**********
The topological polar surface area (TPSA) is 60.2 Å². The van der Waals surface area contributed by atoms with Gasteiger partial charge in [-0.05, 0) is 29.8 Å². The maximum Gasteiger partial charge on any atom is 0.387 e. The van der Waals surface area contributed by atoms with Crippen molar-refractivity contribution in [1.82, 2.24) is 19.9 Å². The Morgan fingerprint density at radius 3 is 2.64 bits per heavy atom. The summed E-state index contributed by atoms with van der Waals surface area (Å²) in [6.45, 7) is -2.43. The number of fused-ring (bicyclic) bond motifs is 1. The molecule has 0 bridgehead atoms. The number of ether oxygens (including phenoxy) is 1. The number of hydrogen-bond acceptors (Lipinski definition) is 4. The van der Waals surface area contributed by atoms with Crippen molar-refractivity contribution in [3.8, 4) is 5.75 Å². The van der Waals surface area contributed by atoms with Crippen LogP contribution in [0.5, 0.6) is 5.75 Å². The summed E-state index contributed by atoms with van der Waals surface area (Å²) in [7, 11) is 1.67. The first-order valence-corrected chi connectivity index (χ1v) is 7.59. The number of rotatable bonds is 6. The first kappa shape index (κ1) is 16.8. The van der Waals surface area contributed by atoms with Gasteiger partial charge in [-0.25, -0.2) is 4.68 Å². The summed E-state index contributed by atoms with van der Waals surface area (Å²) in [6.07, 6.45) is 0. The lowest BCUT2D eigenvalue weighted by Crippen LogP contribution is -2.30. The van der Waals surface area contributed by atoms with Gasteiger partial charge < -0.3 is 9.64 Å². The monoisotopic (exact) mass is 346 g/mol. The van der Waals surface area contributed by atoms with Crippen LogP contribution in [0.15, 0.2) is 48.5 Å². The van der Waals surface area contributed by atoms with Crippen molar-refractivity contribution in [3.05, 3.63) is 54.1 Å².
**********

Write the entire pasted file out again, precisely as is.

The topological polar surface area (TPSA) is 60.2 Å². The van der Waals surface area contributed by atoms with Gasteiger partial charge in [-0.05, 0) is 29.8 Å². The maximum Gasteiger partial charge on any atom is 0.387 e. The van der Waals surface area contributed by atoms with Crippen molar-refractivity contribution in [1.82, 2.24) is 19.9 Å². The Morgan fingerprint density at radius 3 is 2.64 bits per heavy atom. The summed E-state index contributed by atoms with van der Waals surface area (Å²) in [6.45, 7) is -2.43. The number of fused-ring (bicyclic) bond motifs is 1. The molecule has 0 bridgehead atoms. The number of ether oxygens (including phenoxy) is 1. The number of hydrogen-bond acceptors (Lipinski definition) is 4. The van der Waals surface area contributed by atoms with Crippen molar-refractivity contribution in [3.8, 4) is 5.75 Å². The van der Waals surface area contributed by atoms with Crippen LogP contribution in [0.5, 0.6) is 5.75 Å². The summed E-state index contributed by atoms with van der Waals surface area (Å²) in [7, 11) is 1.67. The first-order valence-corrected chi connectivity index (χ1v) is 7.59. The number of rotatable bonds is 6. The first kappa shape index (κ1) is 16.8. The van der Waals surface area contributed by atoms with Gasteiger partial charge in [-0.25, -0.2) is 4.68 Å². The summed E-state index contributed by atoms with van der Waals surface area (Å²) in [6.07, 6.45) is 0. The lowest BCUT2D eigenvalue weighted by Crippen LogP contribution is -2.30. The van der Waals surface area contributed by atoms with Gasteiger partial charge < -0.3 is 9.64 Å². The monoisotopic (exact) mass is 346 g/mol. The van der Waals surface area contributed by atoms with Crippen LogP contribution in [0.15, 0.2) is 48.5 Å². The van der Waals surface area contributed by atoms with Crippen molar-refractivity contribution in [3.05, 3.63) is 54.1 Å².